Afghan civil society has experienced ups and downs since the beginning of establishment. There are NGOs (formal) funded by foreign countries and social organizaitons (formal and informal) or association functioning in Afghanistan. The distinction between formal and informal organization is hard to be done. The reason depends on how one defines formal and informal organizations. For formal organizations, they are registered and are funded by international NGOs. Informal instituions as Helmke and Levitsky define are those based on social norms and believes. With that, there are local communities led by values and registered in the government.
They have been endeavoring many political and social challenges from the beginning till date. Their efforts for making a deserving image among citizens have been a combination of success and failure. Some people believe they are serving country while others believe they are just working for what they are said and paid for. Nonethelss, it is important that people are aware of them.
The unreliability of situation has weakened civil movements and left human rights activist uncertain about their future status stated Horia Mosadiq, a human rights activist. After seventeen years of survival civil society is still at risk of disappearance and discreditable once international donor leave. There were thousands of social organizations registered in the government. After the ISAF (International Security Assistance for Afghanistan) left many organizations begain worrying about future budgeting. Following that most of the international non-governmental organizations (INGO) left Afghanistan as well. Even though, the United States troop withdrawal was predefined to be in 2014.
From a conceptual perspective, there is not much of difference between western understanding of civil society and the one exist in Afghanistan. But in practice, they are influenced by political and social norms and religious values. although, it is challenging to measure civil society in general because it is “conceptual and policy-related thing.” Still, there are some general patterns that could identify successful ones. One of those patterns is to see citizens’ participation in the human rights movements through non-government organizations within a particular country. As Vanessa Van den Boogaard defines, the relationship between government and civil society is independent yet close and affecting each other. Unfortunately, Afghanistan as a country lack peoples full participation in the political activities and movements. Also, in the democratization process in Afghanistan, as the number of non-governmental organizations and associations increased the inefficiency also increased.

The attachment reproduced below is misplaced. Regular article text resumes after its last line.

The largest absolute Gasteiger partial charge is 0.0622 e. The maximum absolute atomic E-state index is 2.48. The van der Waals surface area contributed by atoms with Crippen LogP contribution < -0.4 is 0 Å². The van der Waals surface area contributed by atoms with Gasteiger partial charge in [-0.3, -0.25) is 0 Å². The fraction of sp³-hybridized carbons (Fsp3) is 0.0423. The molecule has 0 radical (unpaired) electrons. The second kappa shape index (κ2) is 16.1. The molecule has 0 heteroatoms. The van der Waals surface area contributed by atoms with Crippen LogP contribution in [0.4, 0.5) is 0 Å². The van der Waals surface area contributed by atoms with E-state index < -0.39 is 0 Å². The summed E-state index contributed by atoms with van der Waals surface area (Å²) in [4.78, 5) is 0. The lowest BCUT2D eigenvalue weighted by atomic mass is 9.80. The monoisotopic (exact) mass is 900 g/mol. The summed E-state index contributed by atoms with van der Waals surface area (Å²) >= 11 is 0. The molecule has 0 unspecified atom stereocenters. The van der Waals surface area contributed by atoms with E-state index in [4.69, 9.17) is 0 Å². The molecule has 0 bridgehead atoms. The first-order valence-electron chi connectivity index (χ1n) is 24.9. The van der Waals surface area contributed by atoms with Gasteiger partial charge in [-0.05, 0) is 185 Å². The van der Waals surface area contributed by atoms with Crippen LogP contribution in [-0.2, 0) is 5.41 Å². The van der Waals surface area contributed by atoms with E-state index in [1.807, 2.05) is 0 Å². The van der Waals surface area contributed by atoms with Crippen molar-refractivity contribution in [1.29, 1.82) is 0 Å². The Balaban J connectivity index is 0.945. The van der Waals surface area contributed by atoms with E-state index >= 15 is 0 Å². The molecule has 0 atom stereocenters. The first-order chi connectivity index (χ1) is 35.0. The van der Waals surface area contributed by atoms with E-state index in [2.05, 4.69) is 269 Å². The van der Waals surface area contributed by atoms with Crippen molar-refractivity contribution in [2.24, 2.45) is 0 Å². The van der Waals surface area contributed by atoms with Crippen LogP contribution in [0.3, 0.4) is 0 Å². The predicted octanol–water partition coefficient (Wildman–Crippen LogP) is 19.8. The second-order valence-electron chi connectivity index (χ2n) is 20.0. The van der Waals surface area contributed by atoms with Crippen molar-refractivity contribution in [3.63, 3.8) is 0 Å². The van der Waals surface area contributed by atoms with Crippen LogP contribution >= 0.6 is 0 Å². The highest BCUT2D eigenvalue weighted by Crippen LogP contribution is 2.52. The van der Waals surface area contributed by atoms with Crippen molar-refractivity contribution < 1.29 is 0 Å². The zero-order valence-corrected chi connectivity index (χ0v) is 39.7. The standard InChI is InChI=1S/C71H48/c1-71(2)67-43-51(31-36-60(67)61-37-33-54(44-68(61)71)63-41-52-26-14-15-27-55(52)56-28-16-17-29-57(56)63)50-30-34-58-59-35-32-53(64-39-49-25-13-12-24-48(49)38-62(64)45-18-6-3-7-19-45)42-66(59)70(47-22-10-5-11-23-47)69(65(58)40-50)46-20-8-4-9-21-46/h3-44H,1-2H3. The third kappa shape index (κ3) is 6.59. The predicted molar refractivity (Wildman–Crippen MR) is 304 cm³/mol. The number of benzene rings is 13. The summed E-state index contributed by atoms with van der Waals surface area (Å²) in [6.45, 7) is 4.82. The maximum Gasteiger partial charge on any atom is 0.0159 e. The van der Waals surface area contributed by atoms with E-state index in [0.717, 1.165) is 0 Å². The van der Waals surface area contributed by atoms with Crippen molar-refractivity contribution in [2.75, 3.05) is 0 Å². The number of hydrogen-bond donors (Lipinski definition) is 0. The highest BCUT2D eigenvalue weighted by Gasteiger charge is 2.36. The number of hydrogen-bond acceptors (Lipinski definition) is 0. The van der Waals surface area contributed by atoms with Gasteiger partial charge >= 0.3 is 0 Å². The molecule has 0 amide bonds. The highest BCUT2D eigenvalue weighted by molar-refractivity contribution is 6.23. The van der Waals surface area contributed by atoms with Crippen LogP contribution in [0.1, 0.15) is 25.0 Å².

Western funded NGOs, in general, have made many achievements throughout their mission. they have become the face of civil society on Afghanistan. Most of the resources read and activists interviewed for this research believe NGOs in Afghanistan are “donor driven”. These organization efforts are inefficient partly because of organization and individually rational. The rationality of personal gain or selective gain violation others opportunity. Such condition contradicts the claim of democracy and its presence. Veeda Saghari, women’s right activist believes that “Democracy is incomplete in the absence of active civil society.” her statement clearly explains the situation in Afghanistan. CSOs are not as active as expected to be. As violence and discrimination against women are still at a serious level. As for the state-CSO relation; the state has not been able to build a strong relationship, due to corruption and nepotism. On the other hand, NGO wit with local shuras to some extent have relations. NGOs within themselves have competition but they work together with shuras in some cases. Because only Shuras have the direct connection with citizens. In that sence, CSO remains only with the service delivery responsibility. Hence, based on the provided arguments it can be said that civil society is rather weak in Afghanistan.